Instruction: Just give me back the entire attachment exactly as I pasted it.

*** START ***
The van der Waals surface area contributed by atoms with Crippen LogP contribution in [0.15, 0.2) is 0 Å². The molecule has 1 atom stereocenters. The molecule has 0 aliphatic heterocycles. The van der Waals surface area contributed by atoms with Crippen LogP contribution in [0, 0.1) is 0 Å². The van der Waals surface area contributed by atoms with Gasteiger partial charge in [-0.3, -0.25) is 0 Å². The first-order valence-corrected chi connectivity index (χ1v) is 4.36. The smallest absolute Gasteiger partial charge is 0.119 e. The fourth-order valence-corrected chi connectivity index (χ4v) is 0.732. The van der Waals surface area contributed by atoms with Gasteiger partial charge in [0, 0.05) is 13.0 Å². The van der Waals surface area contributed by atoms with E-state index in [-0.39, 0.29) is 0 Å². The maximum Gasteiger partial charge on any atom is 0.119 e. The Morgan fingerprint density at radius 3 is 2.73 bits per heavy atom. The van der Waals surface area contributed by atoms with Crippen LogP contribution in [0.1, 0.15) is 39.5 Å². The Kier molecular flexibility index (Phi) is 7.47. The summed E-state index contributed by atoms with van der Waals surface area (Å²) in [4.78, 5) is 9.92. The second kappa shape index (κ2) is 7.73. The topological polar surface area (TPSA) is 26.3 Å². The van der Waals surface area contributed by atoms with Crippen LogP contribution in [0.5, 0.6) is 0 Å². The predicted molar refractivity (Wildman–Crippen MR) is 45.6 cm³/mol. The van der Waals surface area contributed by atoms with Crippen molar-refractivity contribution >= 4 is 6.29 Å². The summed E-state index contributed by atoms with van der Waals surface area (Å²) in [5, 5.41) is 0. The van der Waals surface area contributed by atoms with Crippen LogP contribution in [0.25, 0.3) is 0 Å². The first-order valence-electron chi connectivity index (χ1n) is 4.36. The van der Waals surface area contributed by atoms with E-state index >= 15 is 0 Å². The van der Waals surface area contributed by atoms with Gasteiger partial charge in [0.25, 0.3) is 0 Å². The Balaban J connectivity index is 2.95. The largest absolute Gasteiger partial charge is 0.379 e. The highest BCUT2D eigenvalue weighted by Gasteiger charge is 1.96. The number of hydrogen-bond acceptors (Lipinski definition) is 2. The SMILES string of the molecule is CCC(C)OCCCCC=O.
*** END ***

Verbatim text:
The van der Waals surface area contributed by atoms with Crippen LogP contribution in [0.15, 0.2) is 0 Å². The molecule has 1 atom stereocenters. The molecule has 0 aliphatic heterocycles. The van der Waals surface area contributed by atoms with Crippen LogP contribution in [0, 0.1) is 0 Å². The van der Waals surface area contributed by atoms with Gasteiger partial charge in [-0.3, -0.25) is 0 Å². The first-order valence-corrected chi connectivity index (χ1v) is 4.36. The smallest absolute Gasteiger partial charge is 0.119 e. The fourth-order valence-corrected chi connectivity index (χ4v) is 0.732. The van der Waals surface area contributed by atoms with Gasteiger partial charge in [0, 0.05) is 13.0 Å². The van der Waals surface area contributed by atoms with E-state index in [-0.39, 0.29) is 0 Å². The maximum Gasteiger partial charge on any atom is 0.119 e. The Morgan fingerprint density at radius 3 is 2.73 bits per heavy atom. The van der Waals surface area contributed by atoms with Crippen LogP contribution in [0.1, 0.15) is 39.5 Å². The Kier molecular flexibility index (Phi) is 7.47. The summed E-state index contributed by atoms with van der Waals surface area (Å²) in [4.78, 5) is 9.92. The second kappa shape index (κ2) is 7.73. The topological polar surface area (TPSA) is 26.3 Å². The van der Waals surface area contributed by atoms with Crippen LogP contribution in [0.5, 0.6) is 0 Å². The predicted molar refractivity (Wildman–Crippen MR) is 45.6 cm³/mol. The van der Waals surface area contributed by atoms with Crippen molar-refractivity contribution >= 4 is 6.29 Å². The summed E-state index contributed by atoms with van der Waals surface area (Å²) in [5, 5.41) is 0. The van der Waals surface area contributed by atoms with Crippen LogP contribution in [0.25, 0.3) is 0 Å². The first-order valence-electron chi connectivity index (χ1n) is 4.36. The van der Waals surface area contributed by atoms with E-state index >= 15 is 0 Å². The van der Waals surface area contributed by atoms with Gasteiger partial charge in [0.25, 0.3) is 0 Å². The Balaban J connectivity index is 2.95. The largest absolute Gasteiger partial charge is 0.379 e. The highest BCUT2D eigenvalue weighted by Gasteiger charge is 1.96. The number of hydrogen-bond acceptors (Lipinski definition) is 2. The SMILES string of the molecule is CCC(C)OCCCCC=O.